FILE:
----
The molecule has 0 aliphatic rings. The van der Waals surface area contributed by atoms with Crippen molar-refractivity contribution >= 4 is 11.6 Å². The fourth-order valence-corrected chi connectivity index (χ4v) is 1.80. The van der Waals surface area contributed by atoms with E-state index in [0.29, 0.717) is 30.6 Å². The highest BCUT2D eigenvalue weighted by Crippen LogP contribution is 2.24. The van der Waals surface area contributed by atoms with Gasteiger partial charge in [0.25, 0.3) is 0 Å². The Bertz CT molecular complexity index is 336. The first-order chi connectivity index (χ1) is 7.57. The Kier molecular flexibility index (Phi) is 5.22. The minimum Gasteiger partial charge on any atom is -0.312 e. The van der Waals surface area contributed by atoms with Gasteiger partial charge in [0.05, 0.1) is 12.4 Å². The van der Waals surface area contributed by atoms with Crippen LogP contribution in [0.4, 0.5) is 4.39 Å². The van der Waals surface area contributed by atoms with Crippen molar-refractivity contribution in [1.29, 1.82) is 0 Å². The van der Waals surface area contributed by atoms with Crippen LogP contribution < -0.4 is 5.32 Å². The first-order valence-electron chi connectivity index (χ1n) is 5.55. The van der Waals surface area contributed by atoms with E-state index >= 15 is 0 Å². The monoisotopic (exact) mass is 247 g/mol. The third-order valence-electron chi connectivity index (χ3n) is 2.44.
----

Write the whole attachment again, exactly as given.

The molecule has 0 aliphatic rings. The van der Waals surface area contributed by atoms with Crippen molar-refractivity contribution >= 4 is 11.6 Å². The fourth-order valence-corrected chi connectivity index (χ4v) is 1.80. The van der Waals surface area contributed by atoms with E-state index in [0.29, 0.717) is 30.6 Å². The highest BCUT2D eigenvalue weighted by Crippen LogP contribution is 2.24. The van der Waals surface area contributed by atoms with Gasteiger partial charge in [0.25, 0.3) is 0 Å². The Bertz CT molecular complexity index is 336. The first-order chi connectivity index (χ1) is 7.57. The Kier molecular flexibility index (Phi) is 5.22. The minimum Gasteiger partial charge on any atom is -0.312 e. The van der Waals surface area contributed by atoms with Gasteiger partial charge in [0.05, 0.1) is 12.4 Å². The van der Waals surface area contributed by atoms with Crippen LogP contribution in [0.4, 0.5) is 4.39 Å². The van der Waals surface area contributed by atoms with Crippen molar-refractivity contribution in [1.29, 1.82) is 0 Å². The van der Waals surface area contributed by atoms with Crippen LogP contribution < -0.4 is 5.32 Å². The first-order valence-electron chi connectivity index (χ1n) is 5.55. The van der Waals surface area contributed by atoms with E-state index >= 15 is 0 Å². The monoisotopic (exact) mass is 247 g/mol. The third-order valence-electron chi connectivity index (χ3n) is 2.44.